Now, I'm not saying that his four "bad McMansion" examples are much of anything one way or the other, but in comparison with his favorites, they're models of balance, proportion and calm. The fourth slide, with the house with a brick facade and a vinyl side, is a bit of an aesthetic bodge, yes, but in comparison with House Overbite? I think not!

The whole line of argument - that the oversized houseness of the McMansion is inherently bad in aesthetic terms - is, I think, a particularly foul case of class snobbery hiding within the cloak of "good taste". Rybczynski complains quite a lot about the lack of coherent "style" in his "bad McMansions", but why should new buildings be perfect photocopies of decades-old or centuries-old housing styles? The houses he savages are well-proportioned and to scale. The houses he prefers are monstrous and alienating. I rather suspect that Rybczynski prefers that the inhabitants of designed buildings be alienated from their domiciles. Well, nuts to that!
Sigh. You know, my great-grandfather died in a coal-mining accident. Crushed by a runaway coal car, my grandmother said. He had gone back to the mine after letting his sons take over the family farm in West Newton.
I bought Lincoln's Wrath on a whim on the way down to Florida last month. I'm kind of regretting that impulse buy, and not only because I paid retail for something Amazon's selling at over a 30% discount. It looked interesting because I've not read as much about Civil War civilian politics as I would like, and the book's emphasis on the interaction of newspapers and politics in the Civil War and the antebellum really grabbed my attention, despite the rabble-rousing histrionics of its subtitle, "Fierce Mobs, Brilliant Scoundrels, and a President's Mission to Destroy the Press".

It's been a tough slog. I've started the book twice so far. The book covers a lot of angles which are novel to me - the exact nature of the publishing contracts which represented the financial connection between the era's publishers and their client-politicians, the economics of the printing trade, some of the alliances between politicians and publishers other than Seward and Weed - and that's all fine and great, and highly welcome. What's not so welcome is the quality of the prose, or rather, the appalling lack thereof.

I'm not sure whether years of exposure to the rather minimal writing abilities of the small-town editors and publishers who produced their research material have stunted the authors' sensibilities, or whether the authors' inherent indifference to the rhetorical proprieties rendered them more likely to survive a long term of exposure to the subject matter and emerge on the other side of the ordeal with the raw material for a book-length treatment. One rather fancifully imagines the project beginning with one writer, driven mad and incoherent by his extended exposure to the non-Websterian horrors of small-town Democratic partisan prose, and a much-put-upon publisher attempting to salvage the project by inserting a (presumably) sane collaborator to shape the mess into a publishable manuscript, only to have that academic ringer driven mad in turn by his secondary exposure to the figurative necronomicon of the commonwealth's own mad Arab Abdul Alhazred, John Hodgson and his Jeffersonian.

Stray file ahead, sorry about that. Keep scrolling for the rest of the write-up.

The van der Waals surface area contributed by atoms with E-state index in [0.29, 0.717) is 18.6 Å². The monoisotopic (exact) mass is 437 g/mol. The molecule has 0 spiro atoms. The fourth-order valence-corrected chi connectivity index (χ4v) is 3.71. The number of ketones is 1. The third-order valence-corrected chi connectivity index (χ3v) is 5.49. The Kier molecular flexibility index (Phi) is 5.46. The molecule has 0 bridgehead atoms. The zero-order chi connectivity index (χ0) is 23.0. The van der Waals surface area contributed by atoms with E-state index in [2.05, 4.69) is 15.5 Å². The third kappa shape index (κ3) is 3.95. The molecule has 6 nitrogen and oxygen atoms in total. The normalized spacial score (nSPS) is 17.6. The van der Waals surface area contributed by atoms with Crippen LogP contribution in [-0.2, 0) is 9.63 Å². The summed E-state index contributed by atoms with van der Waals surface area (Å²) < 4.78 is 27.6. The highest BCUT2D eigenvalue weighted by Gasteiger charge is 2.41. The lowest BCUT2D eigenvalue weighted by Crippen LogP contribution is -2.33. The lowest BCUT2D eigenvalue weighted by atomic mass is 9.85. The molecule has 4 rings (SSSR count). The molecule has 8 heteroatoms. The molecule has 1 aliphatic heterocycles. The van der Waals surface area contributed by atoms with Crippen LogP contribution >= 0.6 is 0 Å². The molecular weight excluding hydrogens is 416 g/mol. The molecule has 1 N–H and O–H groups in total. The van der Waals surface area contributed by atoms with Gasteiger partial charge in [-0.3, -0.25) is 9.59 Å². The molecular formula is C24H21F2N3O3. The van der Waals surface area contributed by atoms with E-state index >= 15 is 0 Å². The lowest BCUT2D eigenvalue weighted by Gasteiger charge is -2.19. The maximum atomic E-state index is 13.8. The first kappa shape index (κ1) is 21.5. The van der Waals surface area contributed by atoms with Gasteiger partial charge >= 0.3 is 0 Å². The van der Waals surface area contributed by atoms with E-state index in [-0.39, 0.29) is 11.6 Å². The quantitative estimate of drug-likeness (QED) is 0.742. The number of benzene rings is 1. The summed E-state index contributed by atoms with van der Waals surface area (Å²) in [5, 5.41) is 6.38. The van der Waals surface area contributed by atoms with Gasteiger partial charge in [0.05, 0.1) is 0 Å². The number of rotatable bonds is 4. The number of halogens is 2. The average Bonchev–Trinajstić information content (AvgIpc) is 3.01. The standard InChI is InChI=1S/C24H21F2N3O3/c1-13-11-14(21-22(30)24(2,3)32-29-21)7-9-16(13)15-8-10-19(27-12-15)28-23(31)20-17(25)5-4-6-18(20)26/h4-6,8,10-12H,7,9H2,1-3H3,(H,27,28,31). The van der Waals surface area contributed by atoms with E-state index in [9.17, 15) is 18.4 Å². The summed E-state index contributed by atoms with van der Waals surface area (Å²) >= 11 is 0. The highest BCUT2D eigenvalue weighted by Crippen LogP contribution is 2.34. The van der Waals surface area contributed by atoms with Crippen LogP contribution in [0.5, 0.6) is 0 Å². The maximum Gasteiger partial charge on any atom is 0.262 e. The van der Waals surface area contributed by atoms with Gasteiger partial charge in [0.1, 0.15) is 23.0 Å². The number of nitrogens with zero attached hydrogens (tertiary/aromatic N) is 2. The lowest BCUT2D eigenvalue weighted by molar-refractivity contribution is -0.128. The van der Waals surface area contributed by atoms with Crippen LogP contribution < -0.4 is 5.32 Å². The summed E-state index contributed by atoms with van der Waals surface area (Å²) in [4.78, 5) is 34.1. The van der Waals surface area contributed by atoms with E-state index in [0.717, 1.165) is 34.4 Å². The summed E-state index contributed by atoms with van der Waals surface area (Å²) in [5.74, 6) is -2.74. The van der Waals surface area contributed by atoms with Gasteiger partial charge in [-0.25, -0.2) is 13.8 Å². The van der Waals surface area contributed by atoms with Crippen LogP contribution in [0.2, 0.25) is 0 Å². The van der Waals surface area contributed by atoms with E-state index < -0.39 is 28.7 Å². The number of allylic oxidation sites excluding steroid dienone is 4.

I guess I'll keep cracking away at it, but this is history in a rawer form than I'm really comfortable with.
Budgeting for the next few months of manga purchases, taking into account the new manga club promotion of the Comic Swap of State College... boy, do I spend a hell of a lot on comics. Enough so that if I want to keep to an overall budget, I'm going to have to essentially cut out my DVD and book purchases, or at least cut them to a bare minimum.

BTW - the deal from the 'Swap is a straight one-free-for-ten-purchased stamp-card offer. Apparently they're leery of another storefront-and-a-Diamond-wholesale-discount competitor springing up in the county. It's enough of a benefit that I'm planning to shift the vast majority of my purchases to them for three months & seeing how it works out.

Tuesday, January 03, 2006

If I understand the substance of this argument, then they're saying that because advertisers chase page real estate instead of advertising transactions, that online advertising will capture at best half the business which once went to the periodical market. It sounds like they're confusing method with goal, but what do I know? I would just assume that in a scarce market, more dollars thrown at less real-estate would result in more expensive real estate. I suppose it's possible that advertising isn't subject to the laws of supply and demand, but really, I'm stupid enough that I'd naturally assume that the object of supply scarcity in this equation would be attention, not the ads themselves.

Monday, January 02, 2006

I just finished doing two things: signing a lease with the new landlady, and plotting out a two-year budget that takes that new lease into account. Man, I usually don't indulge in that sort of wishful thinking. $200/month in food costs for the foreseeable future? Well, I guess it's a goal...